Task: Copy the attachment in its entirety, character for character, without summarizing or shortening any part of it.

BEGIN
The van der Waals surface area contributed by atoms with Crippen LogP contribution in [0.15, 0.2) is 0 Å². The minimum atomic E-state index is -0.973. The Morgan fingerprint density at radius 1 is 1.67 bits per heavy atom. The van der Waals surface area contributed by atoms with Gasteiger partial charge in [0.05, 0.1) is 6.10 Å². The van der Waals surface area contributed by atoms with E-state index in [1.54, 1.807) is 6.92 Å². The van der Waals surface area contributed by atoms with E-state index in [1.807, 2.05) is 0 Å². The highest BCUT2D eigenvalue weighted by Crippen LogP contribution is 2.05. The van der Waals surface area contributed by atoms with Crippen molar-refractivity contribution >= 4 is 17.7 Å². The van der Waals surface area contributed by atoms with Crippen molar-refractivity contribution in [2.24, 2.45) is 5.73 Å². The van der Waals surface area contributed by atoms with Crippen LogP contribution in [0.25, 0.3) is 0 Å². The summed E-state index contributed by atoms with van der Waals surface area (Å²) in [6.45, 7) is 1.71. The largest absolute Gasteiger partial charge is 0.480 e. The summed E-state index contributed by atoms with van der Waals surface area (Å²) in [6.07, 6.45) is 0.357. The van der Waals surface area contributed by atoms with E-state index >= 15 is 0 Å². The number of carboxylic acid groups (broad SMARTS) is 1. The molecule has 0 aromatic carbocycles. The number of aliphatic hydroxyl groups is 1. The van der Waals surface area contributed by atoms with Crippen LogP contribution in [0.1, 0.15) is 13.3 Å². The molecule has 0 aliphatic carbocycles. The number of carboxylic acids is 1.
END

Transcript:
The van der Waals surface area contributed by atoms with Crippen LogP contribution in [0.15, 0.2) is 0 Å². The minimum atomic E-state index is -0.973. The Morgan fingerprint density at radius 1 is 1.67 bits per heavy atom. The van der Waals surface area contributed by atoms with Gasteiger partial charge in [0.05, 0.1) is 6.10 Å². The van der Waals surface area contributed by atoms with E-state index in [1.54, 1.807) is 6.92 Å². The van der Waals surface area contributed by atoms with E-state index in [1.807, 2.05) is 0 Å². The highest BCUT2D eigenvalue weighted by Crippen LogP contribution is 2.05. The van der Waals surface area contributed by atoms with Crippen molar-refractivity contribution >= 4 is 17.7 Å². The van der Waals surface area contributed by atoms with Crippen molar-refractivity contribution in [2.24, 2.45) is 5.73 Å². The van der Waals surface area contributed by atoms with Crippen LogP contribution in [0.25, 0.3) is 0 Å². The summed E-state index contributed by atoms with van der Waals surface area (Å²) in [6.45, 7) is 1.71. The largest absolute Gasteiger partial charge is 0.480 e. The summed E-state index contributed by atoms with van der Waals surface area (Å²) in [6.07, 6.45) is 0.357. The van der Waals surface area contributed by atoms with E-state index >= 15 is 0 Å². The number of carboxylic acid groups (broad SMARTS) is 1. The molecule has 0 aromatic carbocycles. The number of aliphatic hydroxyl groups is 1. The van der Waals surface area contributed by atoms with Crippen LogP contribution in [0.1, 0.15) is 13.3 Å². The molecule has 0 aliphatic carbocycles. The number of carboxylic acids is 1.